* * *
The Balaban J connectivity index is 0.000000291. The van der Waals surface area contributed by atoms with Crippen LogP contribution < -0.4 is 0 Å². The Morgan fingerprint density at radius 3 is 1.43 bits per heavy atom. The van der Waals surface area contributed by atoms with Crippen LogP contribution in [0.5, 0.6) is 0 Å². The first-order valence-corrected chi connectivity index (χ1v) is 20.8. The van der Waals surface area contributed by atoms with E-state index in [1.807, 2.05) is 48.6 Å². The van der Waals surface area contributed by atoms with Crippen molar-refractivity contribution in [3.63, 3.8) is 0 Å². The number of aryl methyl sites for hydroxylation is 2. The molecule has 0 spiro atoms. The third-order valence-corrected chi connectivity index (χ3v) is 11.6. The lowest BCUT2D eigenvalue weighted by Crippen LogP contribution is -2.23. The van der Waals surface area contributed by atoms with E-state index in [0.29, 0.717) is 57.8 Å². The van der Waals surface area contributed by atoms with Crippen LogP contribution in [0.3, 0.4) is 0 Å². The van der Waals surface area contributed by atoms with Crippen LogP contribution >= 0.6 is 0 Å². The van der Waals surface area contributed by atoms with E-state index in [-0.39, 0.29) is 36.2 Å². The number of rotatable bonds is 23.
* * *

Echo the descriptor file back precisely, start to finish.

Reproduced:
The Balaban J connectivity index is 0.000000291. The van der Waals surface area contributed by atoms with Crippen LogP contribution < -0.4 is 0 Å². The Morgan fingerprint density at radius 3 is 1.43 bits per heavy atom. The van der Waals surface area contributed by atoms with Crippen LogP contribution in [0.5, 0.6) is 0 Å². The first-order valence-corrected chi connectivity index (χ1v) is 20.8. The van der Waals surface area contributed by atoms with E-state index in [1.807, 2.05) is 48.6 Å². The van der Waals surface area contributed by atoms with Crippen molar-refractivity contribution in [3.63, 3.8) is 0 Å². The number of aryl methyl sites for hydroxylation is 2. The molecule has 0 spiro atoms. The third-order valence-corrected chi connectivity index (χ3v) is 11.6. The lowest BCUT2D eigenvalue weighted by Crippen LogP contribution is -2.23. The van der Waals surface area contributed by atoms with E-state index in [0.29, 0.717) is 57.8 Å². The van der Waals surface area contributed by atoms with Crippen LogP contribution in [0.3, 0.4) is 0 Å². The van der Waals surface area contributed by atoms with Crippen LogP contribution >= 0.6 is 0 Å². The van der Waals surface area contributed by atoms with E-state index in [-0.39, 0.29) is 36.2 Å². The number of rotatable bonds is 23.